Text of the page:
31 October 2015
I’ve fallen in love with broad beans. It’s a late romance. As a child there was only antagonism. And after that our paths didn’t cross for many years, not until a recent interest in growing my own food.
My initial decision to plant broad beans was based on a desire to grow a vegetable that was high in protein (around 26g per 100g). And like all legumes they take nitrogen out of the air and fix it in the ground, thus I’d be maintaining an essential element in the soil for other plants.
I figured that once I had grown the broad beans I would learn how to enjoy eating them. So when faced with a bountiful harvest I turned to Google to find some recipes. This led me to the Egyptian national dish called ful medames, which consists of boiled broad beans (or fava beans as they’re known) mashed with olive oil, salt and cumin. The dish is typically eaten with bread for breakfast. It was a taste revelation, especially with the addition of a little garlic. I then tried broad bean hummus, followed by frying shelled broad beans in oil and drying them to create a snack that’s popular in Latin America and China.
Part of my love affair with the broad bean is the romantic connection it offers to other cultures and countries. Because the bean is so easy to grow, even in poor quality clay soils, it’s been part of the Mediterranean diet for 6000 years. Hence its importance to many peoples across Europe, the Middle East and North Africa. The fact that it can survive winter and provide a vital food source in early spring, when there’s little else to harvest, has probably contributed to its importance.
The broad bean was a staple of the ancient Greek and Roman civilisations. In Greece, dried beans were used as voting tokens in the democratic assemblies of city states. The bean was considered to be a food of the dead in many cultures and used in offerings to deceased ancestors. Another reason the broad bean was revered by Mediterranean cultures was that the outside of the bean was thought to look like female genitalia, while when peeled a small penis and testicles were revealed. Such an amazing phenomenon had to be special! Next time you’re peeling a broad bean look closely.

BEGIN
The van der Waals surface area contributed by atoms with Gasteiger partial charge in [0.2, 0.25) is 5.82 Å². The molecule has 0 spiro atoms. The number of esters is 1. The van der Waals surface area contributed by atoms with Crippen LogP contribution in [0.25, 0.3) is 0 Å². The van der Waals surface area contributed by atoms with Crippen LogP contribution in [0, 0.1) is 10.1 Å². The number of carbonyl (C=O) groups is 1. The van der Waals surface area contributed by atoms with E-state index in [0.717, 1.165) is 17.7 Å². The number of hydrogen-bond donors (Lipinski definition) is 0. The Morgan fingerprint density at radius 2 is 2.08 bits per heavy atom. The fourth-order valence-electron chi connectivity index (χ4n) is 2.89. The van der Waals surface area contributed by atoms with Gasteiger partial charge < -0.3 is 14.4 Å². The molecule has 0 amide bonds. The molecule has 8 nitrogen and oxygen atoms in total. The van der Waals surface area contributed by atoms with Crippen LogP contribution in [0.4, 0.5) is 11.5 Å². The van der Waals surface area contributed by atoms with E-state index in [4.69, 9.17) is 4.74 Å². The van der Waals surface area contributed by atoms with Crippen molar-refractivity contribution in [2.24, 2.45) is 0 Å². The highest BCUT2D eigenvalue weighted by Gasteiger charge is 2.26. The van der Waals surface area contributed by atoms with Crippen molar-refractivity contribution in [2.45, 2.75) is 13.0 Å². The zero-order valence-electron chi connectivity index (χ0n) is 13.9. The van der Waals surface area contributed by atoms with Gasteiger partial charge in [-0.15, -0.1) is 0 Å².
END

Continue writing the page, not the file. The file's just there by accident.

I’ve currently got copious broad bean plants growing all over my backyard. Their speed of growth in early spring is amazing, which is perhaps the origin of the story of Jack and the Beanstalk. Next to them in the garden are tall artichoke plants, which has given me an idea for the next broad bean recipe I want to try: a Greek dish of lightly boiled early season broad beans with artichoke hearts, onion, lemon, olive oil, parsley and dill. Eating it I’ll be able to imagine myself outside a white-washed brick taverna on a sun-soaked Greek island. That’s what food can do for you, transport you to another time and place. Knowing something of the stories, traditions and landscapes attached to a food as humble as the broad bean can make it taste that much nicer.